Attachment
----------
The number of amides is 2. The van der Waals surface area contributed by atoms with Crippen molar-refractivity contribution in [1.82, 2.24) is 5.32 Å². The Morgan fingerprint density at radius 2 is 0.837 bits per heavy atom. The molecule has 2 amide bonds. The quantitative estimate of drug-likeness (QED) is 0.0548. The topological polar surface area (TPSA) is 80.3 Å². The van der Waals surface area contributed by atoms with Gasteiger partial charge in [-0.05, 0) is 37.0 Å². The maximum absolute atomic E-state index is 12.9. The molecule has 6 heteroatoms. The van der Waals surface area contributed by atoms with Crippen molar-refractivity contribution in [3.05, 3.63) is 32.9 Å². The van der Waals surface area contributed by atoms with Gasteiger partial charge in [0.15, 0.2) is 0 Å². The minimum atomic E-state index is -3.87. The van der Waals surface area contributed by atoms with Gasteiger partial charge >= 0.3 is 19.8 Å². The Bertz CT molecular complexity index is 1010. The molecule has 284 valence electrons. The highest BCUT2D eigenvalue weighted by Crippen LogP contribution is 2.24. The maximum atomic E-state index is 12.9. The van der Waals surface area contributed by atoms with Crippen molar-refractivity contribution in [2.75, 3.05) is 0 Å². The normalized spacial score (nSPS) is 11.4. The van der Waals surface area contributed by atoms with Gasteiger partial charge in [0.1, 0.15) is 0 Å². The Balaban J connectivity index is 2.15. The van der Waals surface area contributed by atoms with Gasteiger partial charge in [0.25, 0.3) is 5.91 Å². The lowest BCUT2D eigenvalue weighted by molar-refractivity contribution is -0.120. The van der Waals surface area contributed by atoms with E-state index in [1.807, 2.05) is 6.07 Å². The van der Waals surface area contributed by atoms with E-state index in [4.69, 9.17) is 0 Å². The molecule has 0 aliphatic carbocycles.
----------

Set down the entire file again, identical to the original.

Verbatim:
The number of amides is 2. The van der Waals surface area contributed by atoms with Crippen molar-refractivity contribution in [1.82, 2.24) is 5.32 Å². The Morgan fingerprint density at radius 2 is 0.837 bits per heavy atom. The molecule has 2 amide bonds. The quantitative estimate of drug-likeness (QED) is 0.0548. The topological polar surface area (TPSA) is 80.3 Å². The van der Waals surface area contributed by atoms with Gasteiger partial charge in [-0.05, 0) is 37.0 Å². The maximum absolute atomic E-state index is 12.9. The molecule has 6 heteroatoms. The van der Waals surface area contributed by atoms with Crippen molar-refractivity contribution in [3.05, 3.63) is 32.9 Å². The van der Waals surface area contributed by atoms with Gasteiger partial charge in [0.15, 0.2) is 0 Å². The minimum atomic E-state index is -3.87. The van der Waals surface area contributed by atoms with Gasteiger partial charge >= 0.3 is 19.8 Å². The Bertz CT molecular complexity index is 1010. The molecule has 284 valence electrons. The highest BCUT2D eigenvalue weighted by Crippen LogP contribution is 2.24. The maximum atomic E-state index is 12.9. The van der Waals surface area contributed by atoms with Crippen molar-refractivity contribution in [2.75, 3.05) is 0 Å². The normalized spacial score (nSPS) is 11.4. The van der Waals surface area contributed by atoms with Gasteiger partial charge in [0.1, 0.15) is 0 Å². The Balaban J connectivity index is 2.15. The van der Waals surface area contributed by atoms with Gasteiger partial charge in [0.25, 0.3) is 5.91 Å². The lowest BCUT2D eigenvalue weighted by molar-refractivity contribution is -0.120. The van der Waals surface area contributed by atoms with E-state index in [1.807, 2.05) is 6.07 Å². The van der Waals surface area contributed by atoms with E-state index in [4.69, 9.17) is 0 Å². The molecule has 0 aliphatic carbocycles.